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HMRC internal manual

Apprenticeship Levy Manual

Paying and reporting the levy: how to calculate an employer’s Apprenticeship Levy liability manually

Example 1 – Single employer with regular pay bill and one PAYE scheme

A single employer has a regular pay bill of £300,000 each month (£3.6m for the tax year), with the full Apprenticeship Levy allowance of £15,000 used against a single PAYE scheme.

Month 1

£300,000 x 0.5% = £1,500 levy

Cumulative levy allowance = £1,250 (one-twelfth of £15,000)

Levy payable month 1 £1,500 - £1,250 = £250

Month 2

£600,000 (£300,000 + £300,000) x 0.5% = £3,000

Cumulative levy allowance £2,500

Levy payable to month 2 is £3,000 - £2,500 = £500

Levy paid in month 2 = levy payable to month 2 – levy paid to month 1 = £500 – £250 = £250

And so on until month 12

£3.6 million (£300,000 x 12) x 0.5% = £18,000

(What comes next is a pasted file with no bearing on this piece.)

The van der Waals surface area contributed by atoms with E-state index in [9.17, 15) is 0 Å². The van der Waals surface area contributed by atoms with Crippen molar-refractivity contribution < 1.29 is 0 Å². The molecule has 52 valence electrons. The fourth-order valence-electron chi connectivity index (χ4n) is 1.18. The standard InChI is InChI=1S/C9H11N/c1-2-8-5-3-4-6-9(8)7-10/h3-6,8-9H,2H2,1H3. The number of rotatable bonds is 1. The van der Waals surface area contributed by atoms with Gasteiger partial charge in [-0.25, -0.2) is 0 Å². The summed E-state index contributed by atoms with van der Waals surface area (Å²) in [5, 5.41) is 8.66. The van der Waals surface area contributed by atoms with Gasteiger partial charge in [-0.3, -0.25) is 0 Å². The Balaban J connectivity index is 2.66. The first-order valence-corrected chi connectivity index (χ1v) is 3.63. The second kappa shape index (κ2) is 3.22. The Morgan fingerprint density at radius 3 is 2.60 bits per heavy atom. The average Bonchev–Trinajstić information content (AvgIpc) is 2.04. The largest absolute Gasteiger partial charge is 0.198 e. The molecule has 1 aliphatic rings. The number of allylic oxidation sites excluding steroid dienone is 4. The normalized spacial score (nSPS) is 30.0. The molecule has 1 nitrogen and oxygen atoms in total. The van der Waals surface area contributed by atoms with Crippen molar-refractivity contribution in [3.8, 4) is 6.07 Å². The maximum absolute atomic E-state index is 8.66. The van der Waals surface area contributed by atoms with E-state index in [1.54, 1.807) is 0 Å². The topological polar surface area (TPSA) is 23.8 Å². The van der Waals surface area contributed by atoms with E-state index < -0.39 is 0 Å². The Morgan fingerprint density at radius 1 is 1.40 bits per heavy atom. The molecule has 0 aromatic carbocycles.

Cumulative levy allowance £15,000

Levy payable to month 12 is £3,000

Levy paid in month 12 = levy payable to month 12 – levy paid to month 11 = £3,000 – £2,750 = £250

This means that the employer pays £250 each month in levy which totals £3,000 over the year.

Example 2 – Single employer with multiple PAYE schemes

A single employer has a regular pay bill of £1m each month (£12m for the tax year), with full Apprenticeship Levy allowance of £15,000. The employer has 5 PAYE schemes and each PAYE scheme has a monthly pay bill of £200,000 (£2.4m for the tax year). The employer decides to share the annual £15,000 levy allowance equally across all 5 schemes so that each scheme has an annual allowance of £3,000.

Month 1

£200,000 x 0.5% = £1,000